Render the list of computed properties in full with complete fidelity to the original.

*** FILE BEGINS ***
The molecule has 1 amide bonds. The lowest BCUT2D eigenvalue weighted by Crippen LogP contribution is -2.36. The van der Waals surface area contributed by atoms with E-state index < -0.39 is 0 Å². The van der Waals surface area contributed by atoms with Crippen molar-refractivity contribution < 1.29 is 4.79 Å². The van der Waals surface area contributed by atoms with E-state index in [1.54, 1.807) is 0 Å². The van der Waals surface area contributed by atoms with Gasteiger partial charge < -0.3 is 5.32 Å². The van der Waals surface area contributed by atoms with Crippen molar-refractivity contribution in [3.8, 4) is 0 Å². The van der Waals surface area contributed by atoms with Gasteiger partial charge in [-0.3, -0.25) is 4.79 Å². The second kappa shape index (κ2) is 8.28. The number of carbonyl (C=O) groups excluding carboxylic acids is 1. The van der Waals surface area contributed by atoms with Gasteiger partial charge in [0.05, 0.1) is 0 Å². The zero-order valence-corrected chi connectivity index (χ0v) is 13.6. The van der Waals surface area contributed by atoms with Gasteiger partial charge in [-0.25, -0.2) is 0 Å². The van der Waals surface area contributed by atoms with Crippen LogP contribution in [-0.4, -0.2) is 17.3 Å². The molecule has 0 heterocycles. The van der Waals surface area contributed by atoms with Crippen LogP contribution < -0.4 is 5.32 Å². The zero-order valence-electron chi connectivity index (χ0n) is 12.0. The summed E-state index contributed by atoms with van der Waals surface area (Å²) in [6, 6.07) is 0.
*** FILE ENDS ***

The molecule has 1 amide bonds. The lowest BCUT2D eigenvalue weighted by Crippen LogP contribution is -2.36. The van der Waals surface area contributed by atoms with E-state index < -0.39 is 0 Å². The van der Waals surface area contributed by atoms with Crippen molar-refractivity contribution < 1.29 is 4.79 Å². The van der Waals surface area contributed by atoms with E-state index in [1.54, 1.807) is 0 Å². The van der Waals surface area contributed by atoms with Gasteiger partial charge < -0.3 is 5.32 Å². The van der Waals surface area contributed by atoms with Crippen molar-refractivity contribution in [3.8, 4) is 0 Å². The van der Waals surface area contributed by atoms with Gasteiger partial charge in [-0.3, -0.25) is 4.79 Å². The second kappa shape index (κ2) is 8.28. The number of carbonyl (C=O) groups excluding carboxylic acids is 1. The van der Waals surface area contributed by atoms with Gasteiger partial charge in [0.05, 0.1) is 0 Å². The zero-order valence-corrected chi connectivity index (χ0v) is 13.6. The van der Waals surface area contributed by atoms with Gasteiger partial charge in [-0.25, -0.2) is 0 Å². The van der Waals surface area contributed by atoms with Crippen LogP contribution in [-0.4, -0.2) is 17.3 Å². The molecule has 0 heterocycles. The van der Waals surface area contributed by atoms with Crippen LogP contribution < -0.4 is 5.32 Å². The zero-order valence-electron chi connectivity index (χ0n) is 12.0. The summed E-state index contributed by atoms with van der Waals surface area (Å²) in [6, 6.07) is 0.